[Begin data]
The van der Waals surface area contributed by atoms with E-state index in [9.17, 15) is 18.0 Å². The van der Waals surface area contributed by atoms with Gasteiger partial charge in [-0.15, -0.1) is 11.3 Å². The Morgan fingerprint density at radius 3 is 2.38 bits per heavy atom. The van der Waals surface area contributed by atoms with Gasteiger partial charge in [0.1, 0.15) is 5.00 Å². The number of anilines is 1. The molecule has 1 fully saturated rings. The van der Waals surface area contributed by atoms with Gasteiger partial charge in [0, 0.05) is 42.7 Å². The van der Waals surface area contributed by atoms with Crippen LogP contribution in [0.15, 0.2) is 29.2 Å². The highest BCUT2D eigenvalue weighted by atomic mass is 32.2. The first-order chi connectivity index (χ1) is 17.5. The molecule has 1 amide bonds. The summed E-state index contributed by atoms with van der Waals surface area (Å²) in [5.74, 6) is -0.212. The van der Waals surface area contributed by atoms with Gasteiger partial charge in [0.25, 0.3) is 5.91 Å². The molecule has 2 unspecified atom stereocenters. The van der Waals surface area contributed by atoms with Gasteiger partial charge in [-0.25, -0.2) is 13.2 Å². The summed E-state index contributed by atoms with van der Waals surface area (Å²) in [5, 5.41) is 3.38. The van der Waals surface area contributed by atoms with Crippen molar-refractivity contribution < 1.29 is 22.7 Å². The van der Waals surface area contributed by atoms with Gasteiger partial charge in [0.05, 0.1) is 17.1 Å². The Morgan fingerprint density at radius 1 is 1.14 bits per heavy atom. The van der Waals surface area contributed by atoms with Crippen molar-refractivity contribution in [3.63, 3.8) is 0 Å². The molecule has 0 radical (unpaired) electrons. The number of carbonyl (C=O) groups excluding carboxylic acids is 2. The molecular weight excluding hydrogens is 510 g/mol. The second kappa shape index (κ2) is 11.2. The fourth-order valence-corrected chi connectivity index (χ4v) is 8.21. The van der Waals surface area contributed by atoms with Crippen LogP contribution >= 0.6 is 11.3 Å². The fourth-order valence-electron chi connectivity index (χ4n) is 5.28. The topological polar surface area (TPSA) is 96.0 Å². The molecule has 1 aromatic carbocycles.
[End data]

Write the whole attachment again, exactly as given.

The van der Waals surface area contributed by atoms with E-state index in [9.17, 15) is 18.0 Å². The van der Waals surface area contributed by atoms with Gasteiger partial charge in [-0.15, -0.1) is 11.3 Å². The Morgan fingerprint density at radius 3 is 2.38 bits per heavy atom. The van der Waals surface area contributed by atoms with Gasteiger partial charge in [0.1, 0.15) is 5.00 Å². The number of anilines is 1. The molecule has 1 fully saturated rings. The van der Waals surface area contributed by atoms with Gasteiger partial charge in [0, 0.05) is 42.7 Å². The van der Waals surface area contributed by atoms with Crippen LogP contribution in [0.15, 0.2) is 29.2 Å². The highest BCUT2D eigenvalue weighted by atomic mass is 32.2. The first-order chi connectivity index (χ1) is 17.5. The molecule has 1 amide bonds. The summed E-state index contributed by atoms with van der Waals surface area (Å²) in [5.74, 6) is -0.212. The van der Waals surface area contributed by atoms with Gasteiger partial charge in [0.25, 0.3) is 5.91 Å². The molecule has 2 unspecified atom stereocenters. The van der Waals surface area contributed by atoms with Gasteiger partial charge in [-0.25, -0.2) is 13.2 Å². The summed E-state index contributed by atoms with van der Waals surface area (Å²) in [5, 5.41) is 3.38. The van der Waals surface area contributed by atoms with Crippen molar-refractivity contribution < 1.29 is 22.7 Å². The van der Waals surface area contributed by atoms with Gasteiger partial charge in [0.05, 0.1) is 17.1 Å². The Morgan fingerprint density at radius 1 is 1.14 bits per heavy atom. The van der Waals surface area contributed by atoms with Crippen molar-refractivity contribution in [3.63, 3.8) is 0 Å². The molecule has 0 radical (unpaired) electrons. The number of carbonyl (C=O) groups excluding carboxylic acids is 2. The molecular weight excluding hydrogens is 510 g/mol. The second kappa shape index (κ2) is 11.2. The fourth-order valence-corrected chi connectivity index (χ4v) is 8.21. The van der Waals surface area contributed by atoms with Crippen LogP contribution >= 0.6 is 11.3 Å². The fourth-order valence-electron chi connectivity index (χ4n) is 5.28. The topological polar surface area (TPSA) is 96.0 Å². The molecule has 1 aromatic carbocycles.